White House Covid-19 Response Coordinator Jeff Zients outlined the administration’s plans to deploy Covid-19 vaccines for children ages 5 to 11, contingent on approval by the Food and Drug Administration and Centers for Disease Control and Prevention, including a number of operations geared specifically towards vaccinating children.
“We expect the FDA and CDC’s decision on Pfizer’s Covid-19 vaccine for children ages 5-11 in the next couple of weeks. We know millions of parents have been waiting for Covid-19 vaccine for kids in this age group, and should the FDA and CDC authorize the vaccine, we will be ready to get shots in arms,” Zients told reporters during Wednesday’s Covid briefing.
The FDA has already scheduled a meeting of its independent advisers, the Vaccines and Related Biological Products Advisory Committee or VRBPAC, for Oct. 26 to discuss the data. VRBPAC, which includes several pediatricians, will listen to what both Pfizer and the FDA have to say about what studies show and will also hear public input.
The FDA could act quickly after the VRBPAC meeting – in hours, even – and then vaccine advisers to the US Centers for Disease Control and Prevention will meet. The Advisory Committee on Immunization Practices is made up of different experts.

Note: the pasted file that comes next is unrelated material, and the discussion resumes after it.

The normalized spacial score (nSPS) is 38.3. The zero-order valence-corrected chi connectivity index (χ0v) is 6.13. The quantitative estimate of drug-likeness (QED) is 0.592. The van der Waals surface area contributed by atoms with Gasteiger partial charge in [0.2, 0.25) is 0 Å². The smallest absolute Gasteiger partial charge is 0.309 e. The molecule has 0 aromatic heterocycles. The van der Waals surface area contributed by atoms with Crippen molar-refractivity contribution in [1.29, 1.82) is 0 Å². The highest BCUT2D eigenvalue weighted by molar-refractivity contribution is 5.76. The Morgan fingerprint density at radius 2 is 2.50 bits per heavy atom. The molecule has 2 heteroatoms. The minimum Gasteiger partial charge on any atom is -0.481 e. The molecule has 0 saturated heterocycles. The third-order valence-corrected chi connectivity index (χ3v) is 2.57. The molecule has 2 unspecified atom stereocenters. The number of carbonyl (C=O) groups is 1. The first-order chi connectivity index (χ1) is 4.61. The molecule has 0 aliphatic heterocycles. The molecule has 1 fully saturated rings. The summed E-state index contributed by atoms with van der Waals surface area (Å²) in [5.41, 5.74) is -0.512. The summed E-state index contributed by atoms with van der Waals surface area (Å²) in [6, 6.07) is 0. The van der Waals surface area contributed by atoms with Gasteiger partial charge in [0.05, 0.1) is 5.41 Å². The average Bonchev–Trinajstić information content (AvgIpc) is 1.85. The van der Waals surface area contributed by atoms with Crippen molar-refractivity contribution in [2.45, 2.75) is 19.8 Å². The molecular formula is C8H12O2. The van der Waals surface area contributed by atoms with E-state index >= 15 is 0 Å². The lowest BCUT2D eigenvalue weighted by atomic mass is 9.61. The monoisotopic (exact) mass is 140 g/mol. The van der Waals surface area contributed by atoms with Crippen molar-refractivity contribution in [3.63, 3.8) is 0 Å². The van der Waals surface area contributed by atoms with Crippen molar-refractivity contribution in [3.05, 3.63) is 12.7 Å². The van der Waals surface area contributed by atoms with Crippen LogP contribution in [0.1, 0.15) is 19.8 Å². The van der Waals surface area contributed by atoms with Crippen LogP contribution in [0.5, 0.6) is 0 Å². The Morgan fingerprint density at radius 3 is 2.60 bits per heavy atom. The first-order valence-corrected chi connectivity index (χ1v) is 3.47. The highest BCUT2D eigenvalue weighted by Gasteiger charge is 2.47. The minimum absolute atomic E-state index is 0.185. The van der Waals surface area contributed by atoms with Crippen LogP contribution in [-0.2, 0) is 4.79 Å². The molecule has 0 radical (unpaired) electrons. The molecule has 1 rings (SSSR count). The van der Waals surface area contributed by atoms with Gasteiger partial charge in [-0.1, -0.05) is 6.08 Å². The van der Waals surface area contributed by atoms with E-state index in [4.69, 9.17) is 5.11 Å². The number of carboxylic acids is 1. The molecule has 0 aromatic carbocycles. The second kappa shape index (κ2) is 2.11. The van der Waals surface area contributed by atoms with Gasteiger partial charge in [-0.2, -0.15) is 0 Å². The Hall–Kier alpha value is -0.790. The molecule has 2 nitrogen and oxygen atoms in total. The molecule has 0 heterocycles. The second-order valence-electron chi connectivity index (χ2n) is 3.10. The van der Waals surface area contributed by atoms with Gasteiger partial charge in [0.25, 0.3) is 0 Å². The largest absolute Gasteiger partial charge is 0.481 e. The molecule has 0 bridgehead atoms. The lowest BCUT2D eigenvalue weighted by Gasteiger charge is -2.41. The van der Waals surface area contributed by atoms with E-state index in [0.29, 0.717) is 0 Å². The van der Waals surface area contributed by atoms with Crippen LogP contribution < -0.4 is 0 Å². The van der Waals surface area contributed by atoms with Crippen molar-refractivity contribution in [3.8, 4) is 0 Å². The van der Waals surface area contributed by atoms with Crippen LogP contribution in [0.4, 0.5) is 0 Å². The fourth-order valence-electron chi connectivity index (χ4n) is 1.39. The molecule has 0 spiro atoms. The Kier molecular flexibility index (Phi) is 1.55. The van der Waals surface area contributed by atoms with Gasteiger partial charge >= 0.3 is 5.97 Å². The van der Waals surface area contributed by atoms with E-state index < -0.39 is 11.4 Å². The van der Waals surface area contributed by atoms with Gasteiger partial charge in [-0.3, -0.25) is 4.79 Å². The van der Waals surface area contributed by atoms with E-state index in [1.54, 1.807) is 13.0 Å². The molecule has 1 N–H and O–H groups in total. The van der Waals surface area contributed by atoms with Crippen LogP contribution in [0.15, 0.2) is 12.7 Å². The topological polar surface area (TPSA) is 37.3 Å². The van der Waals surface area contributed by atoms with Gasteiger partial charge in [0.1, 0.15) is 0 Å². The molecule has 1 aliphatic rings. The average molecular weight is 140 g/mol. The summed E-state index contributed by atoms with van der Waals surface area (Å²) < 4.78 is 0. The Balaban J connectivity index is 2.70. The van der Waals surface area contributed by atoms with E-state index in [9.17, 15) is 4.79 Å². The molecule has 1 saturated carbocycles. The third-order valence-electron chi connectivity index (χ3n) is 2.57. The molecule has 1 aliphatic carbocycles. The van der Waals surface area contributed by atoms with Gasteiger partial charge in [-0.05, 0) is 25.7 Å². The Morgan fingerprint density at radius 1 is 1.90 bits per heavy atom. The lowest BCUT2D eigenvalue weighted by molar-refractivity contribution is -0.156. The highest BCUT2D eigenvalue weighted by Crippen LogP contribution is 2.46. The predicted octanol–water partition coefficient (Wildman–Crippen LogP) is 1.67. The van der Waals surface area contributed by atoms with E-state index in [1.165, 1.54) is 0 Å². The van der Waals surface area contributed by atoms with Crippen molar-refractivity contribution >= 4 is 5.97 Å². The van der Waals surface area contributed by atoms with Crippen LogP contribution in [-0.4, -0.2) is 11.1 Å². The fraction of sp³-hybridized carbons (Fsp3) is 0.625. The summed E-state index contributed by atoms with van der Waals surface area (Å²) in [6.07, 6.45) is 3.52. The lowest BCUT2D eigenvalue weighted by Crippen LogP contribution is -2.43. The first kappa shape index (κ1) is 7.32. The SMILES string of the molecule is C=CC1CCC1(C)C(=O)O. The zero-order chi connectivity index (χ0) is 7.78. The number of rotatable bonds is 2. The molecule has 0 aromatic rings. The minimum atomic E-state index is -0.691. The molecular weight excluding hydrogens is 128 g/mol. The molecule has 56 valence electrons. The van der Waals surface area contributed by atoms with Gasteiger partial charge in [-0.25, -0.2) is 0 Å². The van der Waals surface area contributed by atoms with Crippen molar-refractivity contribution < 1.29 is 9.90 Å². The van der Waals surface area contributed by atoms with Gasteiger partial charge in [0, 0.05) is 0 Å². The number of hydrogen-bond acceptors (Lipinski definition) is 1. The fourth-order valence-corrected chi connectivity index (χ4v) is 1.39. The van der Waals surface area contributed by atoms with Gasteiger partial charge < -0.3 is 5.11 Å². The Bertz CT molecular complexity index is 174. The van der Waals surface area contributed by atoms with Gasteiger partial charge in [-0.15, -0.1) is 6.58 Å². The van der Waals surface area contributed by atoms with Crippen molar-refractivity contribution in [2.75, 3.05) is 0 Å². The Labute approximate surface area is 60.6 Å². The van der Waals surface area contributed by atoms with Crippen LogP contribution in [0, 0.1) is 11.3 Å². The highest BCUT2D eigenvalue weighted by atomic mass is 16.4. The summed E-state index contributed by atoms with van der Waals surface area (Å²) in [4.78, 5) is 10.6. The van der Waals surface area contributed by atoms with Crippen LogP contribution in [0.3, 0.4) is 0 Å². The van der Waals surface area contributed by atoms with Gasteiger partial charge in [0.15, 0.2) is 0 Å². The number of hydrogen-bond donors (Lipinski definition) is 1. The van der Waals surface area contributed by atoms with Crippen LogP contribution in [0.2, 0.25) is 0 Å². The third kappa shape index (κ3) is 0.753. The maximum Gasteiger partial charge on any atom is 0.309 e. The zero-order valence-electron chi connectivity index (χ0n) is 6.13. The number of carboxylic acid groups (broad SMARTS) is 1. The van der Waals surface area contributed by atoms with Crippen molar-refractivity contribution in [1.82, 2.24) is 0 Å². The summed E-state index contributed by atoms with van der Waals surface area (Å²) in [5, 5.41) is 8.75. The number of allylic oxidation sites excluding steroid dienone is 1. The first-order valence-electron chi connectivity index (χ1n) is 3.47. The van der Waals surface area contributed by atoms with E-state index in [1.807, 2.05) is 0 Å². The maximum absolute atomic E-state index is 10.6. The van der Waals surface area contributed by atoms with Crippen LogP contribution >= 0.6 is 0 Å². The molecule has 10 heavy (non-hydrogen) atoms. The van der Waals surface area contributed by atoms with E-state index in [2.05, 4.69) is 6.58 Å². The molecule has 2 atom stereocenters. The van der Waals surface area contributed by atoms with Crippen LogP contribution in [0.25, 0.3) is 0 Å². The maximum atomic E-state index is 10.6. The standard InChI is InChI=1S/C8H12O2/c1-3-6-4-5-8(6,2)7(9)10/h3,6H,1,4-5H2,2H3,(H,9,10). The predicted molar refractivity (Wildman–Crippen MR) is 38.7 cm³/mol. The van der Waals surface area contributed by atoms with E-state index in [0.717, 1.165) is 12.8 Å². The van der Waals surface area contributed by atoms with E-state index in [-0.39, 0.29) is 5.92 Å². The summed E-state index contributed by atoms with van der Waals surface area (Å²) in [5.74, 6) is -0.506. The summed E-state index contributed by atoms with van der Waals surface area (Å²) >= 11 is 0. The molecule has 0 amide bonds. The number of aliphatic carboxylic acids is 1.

ACIP has scheduled a meeting for Tuesday and Wednesday Nov. 2-3 to discuss the question. The CDC Director, Dr. Rochelle Walensky, will then decide whether kids should get the vaccine based on this input.
It could take five weeks after the first dose for kids' to have full immunity:
Just as with adults, Pfizer is testing and proposing a two-dose series for kids. So that would mean two doses of vaccine given three weeks apart. And as with adults, immunity isn't immediate, even after the second dose. People have been considered fully vaccinated two weeks after the second dose and the same will go for kids.
So at the very earliest, children would be advised to continue taking precautions for five weeks after they get the first dose of vaccine. That means wearing masks, keeping a physical distance from others and avoiding crowded indoor spaces when possible.
As for boosters, it's far too soon to ask about them. It took several months of gathering real-world data before Pfizer asked FDA to authorize boosters in adults.